The expressions of cytokines (TNF-α and IL-10) and growth factors (BMP-2 and BMP-6) were also evaluated by ELISA. As shown in Fig. 5, the macrophages in both groups secreted higher levels of TNF-α and IL-10 on day 5 and higher levels of BMP-2 and BMP-6 on day 1. The production of TNF-α in the Ti-0.625 Mg group was higher than that in the Ti group on day 1, but lower on day 5. On the contrary, the secretion of IL-10 in the Ti-0.625 Mg group was reduced on day 1 and enhanced on day 5 compared to that in the Ti group. The productions of BMP-2 and BMP-6 were enhanced in the Ti-0.625 Mg group on both day 1 and 5.

Fig. 5
figure 5

The production of a TNF-α, b IL-10, c BMP-2 and d BMP-6 by macrophages grown on various specimen surfaces for 1 and 5 days. * p < 0.05 and ** p < 0.01 compared to the Ti

Macrophage response to environmental pH and exogenous Mg2+

In order to clarify the individual role played by the environmental pH (~ 8.0) or Mg2+ (~ 40 μg/ml) in modulating macrophage response, the pH and Mg2+ concentration of DMEM complete culture medium (pH at ~ 7.4 and the Mg2+ concentration at ~ 19.2 μg/mL) employed for macrophage cultivation were adjusted through the additional supplement of NaOH and MgCl2 solutions, respectively. As shown in Fig. 6a, the macrophages were mainly roundish in the control group, polygonal in the pH 8.0 group and elongated in the Mg2+ group. The levels of macrophage viability were comparable in these three groups (Fig. 6b). Compared with those in the control group (pH at ~ 7.4), the gene expressions of M1 marker genes (CD11c and iNOS), pro-inflammatory cytokines (IL-1β and TNF-α) and growth factors (BMP-2, BMP-6 and OSM) were up-regulated in the pH 8.0 group. Compared to with those in the control group (Mg2+ concentration at ~ 19.2 μg/mL), the expressions of M2 marker gene (CCL24), anti-inflammatory cytokine (IL-10) and growth factor (BMP-2 and BMP-6) genes were up-regulated in the Mg2+ group (Mg2+ concentration at ~ 40 μg/ml), while the gene expressions of M1 marker gene (CD86 and iNOS) and growth factor OSM were down-regulated.

Fig. 6
figure 6

Effects of environmental pH (~ 8.0) and exogenous Mg2+ (~ 40 μg/ml) on macrophage behavior compared to those under normal culture medium condition (pH at ~ 7.4 and Mg2+ concentration at ~ 19.2 μg/mL): cell a morphology and b viability; inflammation-related gene expressions in macrophages in response to c environmental pH and d exogenous Mg2+. * p < 0.05 and ** p < 0.01 compared to the control

In vitro osteogenesis

Macrophage-mediated osteogenesis

To investigate the relationship between macrophage phenotypes and their osteogenic potential, various kinds of CM were prepared according to the procedures presented in Fig. 7a. The proliferation and differentiation of SaOS-2 cells grown in various CM were studied. As shown in Fig. 7b, Ti-0.625 Mg CM-1 promoted SaOS-2 cell proliferation on day 1, 3 and 5 compared with Ti CM-1, while Ti-0.625 Mg CM-5 enhanced the proliferation of SaOS-2 cells on day 1 and 3 compared with Ti CM-5. For cell differentiation, CM-1 and CM-5 in the Ti-0.625 Mg group enhanced the ALP activity, COL production and in vitro mineralization of SaOS-2 cells compared with CM-1 and CM-5 in the Ti group, respectively (Fig. 7c–e). As shown in Fig. 8, the proliferation, ALP activity, COL production and in vitro mineralization of SaOS-2 cells were comparable in both Ti and Ti-0.625 Mg EM groups. It indicated that the extract medium from the Ti-0.625 Mg alloy had no effect on the proliferation and differentiation of SaOS-2 cells due to the lower Mg2+ concentration.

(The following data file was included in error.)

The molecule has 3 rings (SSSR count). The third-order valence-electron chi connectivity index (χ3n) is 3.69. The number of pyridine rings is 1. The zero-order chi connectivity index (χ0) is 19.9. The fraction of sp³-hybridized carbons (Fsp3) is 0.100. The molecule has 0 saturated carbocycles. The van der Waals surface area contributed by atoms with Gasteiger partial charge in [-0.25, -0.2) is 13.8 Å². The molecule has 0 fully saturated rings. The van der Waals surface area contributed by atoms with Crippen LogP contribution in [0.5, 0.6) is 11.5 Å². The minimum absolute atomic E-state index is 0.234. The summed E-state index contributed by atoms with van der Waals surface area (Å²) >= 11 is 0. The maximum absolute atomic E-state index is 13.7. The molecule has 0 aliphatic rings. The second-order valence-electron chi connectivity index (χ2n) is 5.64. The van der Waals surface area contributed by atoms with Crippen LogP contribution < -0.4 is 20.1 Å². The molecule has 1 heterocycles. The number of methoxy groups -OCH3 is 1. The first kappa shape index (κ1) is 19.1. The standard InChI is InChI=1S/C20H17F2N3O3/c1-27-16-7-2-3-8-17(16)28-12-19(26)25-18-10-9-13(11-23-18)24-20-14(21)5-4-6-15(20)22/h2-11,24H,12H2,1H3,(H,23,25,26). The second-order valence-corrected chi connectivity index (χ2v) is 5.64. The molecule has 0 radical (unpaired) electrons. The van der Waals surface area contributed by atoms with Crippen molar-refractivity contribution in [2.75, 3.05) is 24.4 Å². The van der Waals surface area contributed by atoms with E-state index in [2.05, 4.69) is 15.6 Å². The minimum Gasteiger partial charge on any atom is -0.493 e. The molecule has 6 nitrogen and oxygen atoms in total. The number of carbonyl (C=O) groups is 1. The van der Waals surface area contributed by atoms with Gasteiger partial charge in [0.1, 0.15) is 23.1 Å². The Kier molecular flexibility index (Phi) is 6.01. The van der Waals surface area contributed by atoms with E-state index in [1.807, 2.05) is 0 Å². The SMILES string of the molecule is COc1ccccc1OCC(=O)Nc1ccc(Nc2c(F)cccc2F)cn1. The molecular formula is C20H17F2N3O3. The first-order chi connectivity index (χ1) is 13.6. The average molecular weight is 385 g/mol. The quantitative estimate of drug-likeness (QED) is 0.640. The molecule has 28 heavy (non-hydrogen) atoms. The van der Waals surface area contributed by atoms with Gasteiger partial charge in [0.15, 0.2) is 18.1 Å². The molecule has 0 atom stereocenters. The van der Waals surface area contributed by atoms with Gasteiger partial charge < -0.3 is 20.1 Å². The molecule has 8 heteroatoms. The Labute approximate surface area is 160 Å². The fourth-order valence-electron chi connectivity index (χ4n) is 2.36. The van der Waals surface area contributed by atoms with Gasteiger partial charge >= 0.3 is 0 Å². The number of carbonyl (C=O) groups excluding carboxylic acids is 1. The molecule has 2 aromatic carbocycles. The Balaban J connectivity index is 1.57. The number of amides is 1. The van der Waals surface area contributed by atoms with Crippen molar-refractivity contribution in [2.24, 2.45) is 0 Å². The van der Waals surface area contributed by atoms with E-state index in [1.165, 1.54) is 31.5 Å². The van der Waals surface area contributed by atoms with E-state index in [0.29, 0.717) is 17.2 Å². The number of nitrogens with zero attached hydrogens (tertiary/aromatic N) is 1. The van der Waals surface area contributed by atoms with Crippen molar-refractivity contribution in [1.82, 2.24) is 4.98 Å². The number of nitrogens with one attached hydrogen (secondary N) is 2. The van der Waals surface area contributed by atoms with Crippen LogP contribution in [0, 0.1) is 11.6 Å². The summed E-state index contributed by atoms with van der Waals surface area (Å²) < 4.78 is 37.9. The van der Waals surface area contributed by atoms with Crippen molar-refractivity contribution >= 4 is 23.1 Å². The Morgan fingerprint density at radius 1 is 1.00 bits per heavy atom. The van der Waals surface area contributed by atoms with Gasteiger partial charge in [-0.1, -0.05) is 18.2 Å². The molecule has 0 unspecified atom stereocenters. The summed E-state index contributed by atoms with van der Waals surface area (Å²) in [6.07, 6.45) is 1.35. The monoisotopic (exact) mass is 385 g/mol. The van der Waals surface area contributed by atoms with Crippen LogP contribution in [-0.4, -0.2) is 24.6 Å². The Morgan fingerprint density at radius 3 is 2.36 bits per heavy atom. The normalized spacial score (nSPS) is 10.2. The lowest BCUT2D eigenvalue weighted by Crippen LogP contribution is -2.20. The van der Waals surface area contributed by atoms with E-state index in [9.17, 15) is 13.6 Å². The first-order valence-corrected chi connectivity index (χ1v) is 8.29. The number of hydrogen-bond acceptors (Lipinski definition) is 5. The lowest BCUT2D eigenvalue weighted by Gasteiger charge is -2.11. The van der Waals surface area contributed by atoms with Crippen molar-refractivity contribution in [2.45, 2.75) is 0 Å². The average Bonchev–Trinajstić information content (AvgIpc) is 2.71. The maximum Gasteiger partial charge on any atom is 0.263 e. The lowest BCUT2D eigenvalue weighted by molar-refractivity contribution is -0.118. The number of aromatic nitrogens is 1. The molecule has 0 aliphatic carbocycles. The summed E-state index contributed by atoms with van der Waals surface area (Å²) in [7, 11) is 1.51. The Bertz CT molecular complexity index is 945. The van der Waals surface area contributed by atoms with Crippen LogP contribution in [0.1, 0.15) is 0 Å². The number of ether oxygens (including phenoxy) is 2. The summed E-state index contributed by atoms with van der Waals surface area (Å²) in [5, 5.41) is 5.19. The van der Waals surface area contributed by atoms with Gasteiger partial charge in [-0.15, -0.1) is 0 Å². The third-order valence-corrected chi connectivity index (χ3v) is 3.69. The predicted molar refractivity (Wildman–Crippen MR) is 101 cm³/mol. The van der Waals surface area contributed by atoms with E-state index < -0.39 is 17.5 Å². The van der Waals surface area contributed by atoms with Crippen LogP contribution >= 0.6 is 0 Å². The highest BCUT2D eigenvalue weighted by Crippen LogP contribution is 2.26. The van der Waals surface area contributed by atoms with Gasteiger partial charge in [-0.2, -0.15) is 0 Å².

Fig. 7
figure 7

a The schematic showing the preparation method of CM-1 and CM-5; b the proliferation on day 1, 3 and 5, c ALP activity on day 4, d COL production on day 10 and e in vitro mineralization on day 14 of SaOS-2 cells in response to various kinds of CM. * p < 0.05 and ** p < 0.01 compared to the Ti

Fig. 8
figure 8

a The proliferation on day 1, 3 and 5, b ALP activity on day 4, c COL production on day 10 and d in vitro mineralization on day 14 of SaOS-2 cells in response to Ti and Ti-0.625 Mg extract medium (EM). *p < 0.05 and **p < 0.01 compared to the Ti EM

Histological evaluation of inflammation and osteogenesis in vivo

Generally, fibrous cells have layered and shuttle shapes, whereas new bone exhibits holes (Haversian canal) and trabecular bone structures. In the previous work, we have demonstrated that the Ti-0.625 Mg alloy has better in vivo osteogenetic properties than pure Ti [32], but the relationship between inflammation and osteogenic properties was not discussed. As shown in Figs. 9 and 10, the fibrous tissue was found in the Ti and Ti-0.625 Mg groups according to the H&E staining images for day 28. The thickness of the fibrous tissue layer in the Ti group was significantly thicker than that in than Ti-0.625 Mg group. As a pro-inflammatory marker, the expression levels of CD11c were higher on day 7 in both the Ti and Ti-0.625 Mg groups than those on day 28. Moreover, the Ti-0.625 Mg group exhibited reduced CD11c expressions compared with the Ti group after implantation for 7 and 28 days. Compared with those in the Ti group, the expressions of CCL24 and BMP-2 were found to be enhanced in the Ti-0.625 Mg group on both day 7 and 28. In the Ti-0.625 Mg group, the expression level of CCL24 was found to be higher, while the expression of BMP-2 was lower on day 28 than those on day 7.